Saturday, July 4, 2015

Independence for Whom?

Independence Day it's called, in remembrance of a declaration some men made public in Philadelphia on July 4, 1776. But independence for whom, and in what sense?

The years of armed conflict known as the War of Independence or the American Revolution did not make the slaves independent, or the indentured servants, or the married women. So whose independence did it secure? Well, to compress a large story into a small statement, it secured the independence of big shots in the thirteen colonies from their former political superiors in London

When the British government tired of its attempts to maintain its authority among its troublesome North American subjects, the settlement it reached with their political representatives in 1783 put the local big shots in the saddle. It freed the big speculators in lands beyond the Appalachians -- chief among them being George Washington -- to carry out their private enrichment by controlling conditions there and by improving their ability to get away with their legal, quasi-legal, and illegal swindles related to those properties. It also put them in a position where, a few years later, they could mount a counter-revolution against their own revolution and gain a standing army and the power to tax their fellows.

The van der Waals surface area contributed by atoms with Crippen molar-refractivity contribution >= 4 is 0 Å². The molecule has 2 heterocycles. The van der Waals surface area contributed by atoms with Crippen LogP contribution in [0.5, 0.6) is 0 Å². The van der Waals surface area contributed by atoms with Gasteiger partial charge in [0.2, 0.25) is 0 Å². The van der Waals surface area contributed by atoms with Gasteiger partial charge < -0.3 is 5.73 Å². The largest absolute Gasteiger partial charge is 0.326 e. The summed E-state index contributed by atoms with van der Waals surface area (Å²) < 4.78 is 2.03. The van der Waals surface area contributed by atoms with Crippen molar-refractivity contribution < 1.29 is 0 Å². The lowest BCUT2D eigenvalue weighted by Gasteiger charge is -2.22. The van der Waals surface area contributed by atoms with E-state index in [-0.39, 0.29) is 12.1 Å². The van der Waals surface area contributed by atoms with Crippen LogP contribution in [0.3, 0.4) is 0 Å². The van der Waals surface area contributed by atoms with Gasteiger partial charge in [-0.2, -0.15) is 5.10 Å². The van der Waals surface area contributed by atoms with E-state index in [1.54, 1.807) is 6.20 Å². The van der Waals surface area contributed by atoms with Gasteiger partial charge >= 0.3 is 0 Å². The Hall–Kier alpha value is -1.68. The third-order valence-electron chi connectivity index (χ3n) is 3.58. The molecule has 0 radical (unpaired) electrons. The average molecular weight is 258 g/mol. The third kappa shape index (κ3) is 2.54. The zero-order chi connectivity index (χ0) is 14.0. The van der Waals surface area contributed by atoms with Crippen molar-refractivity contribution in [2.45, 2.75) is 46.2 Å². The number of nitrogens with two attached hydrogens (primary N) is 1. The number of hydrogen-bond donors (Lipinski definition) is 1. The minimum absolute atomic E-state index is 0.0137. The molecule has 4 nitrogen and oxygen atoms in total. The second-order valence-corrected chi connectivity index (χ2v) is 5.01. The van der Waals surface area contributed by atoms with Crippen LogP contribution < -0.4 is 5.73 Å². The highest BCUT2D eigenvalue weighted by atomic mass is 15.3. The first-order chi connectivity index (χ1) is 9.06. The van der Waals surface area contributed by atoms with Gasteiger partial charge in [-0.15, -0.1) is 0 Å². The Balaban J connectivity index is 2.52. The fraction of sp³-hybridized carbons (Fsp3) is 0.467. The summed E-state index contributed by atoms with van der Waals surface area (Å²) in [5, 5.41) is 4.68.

In short, the American Revolution brought independence to the local big shots at the expense of those in Parliament and the Board of Trade in London. Of course, a great many other things happened, too, but the essence of the thing was a transfer of ruling political power, not anything that deserves to be called gaining genuine individual freedom.-Robert Higgs

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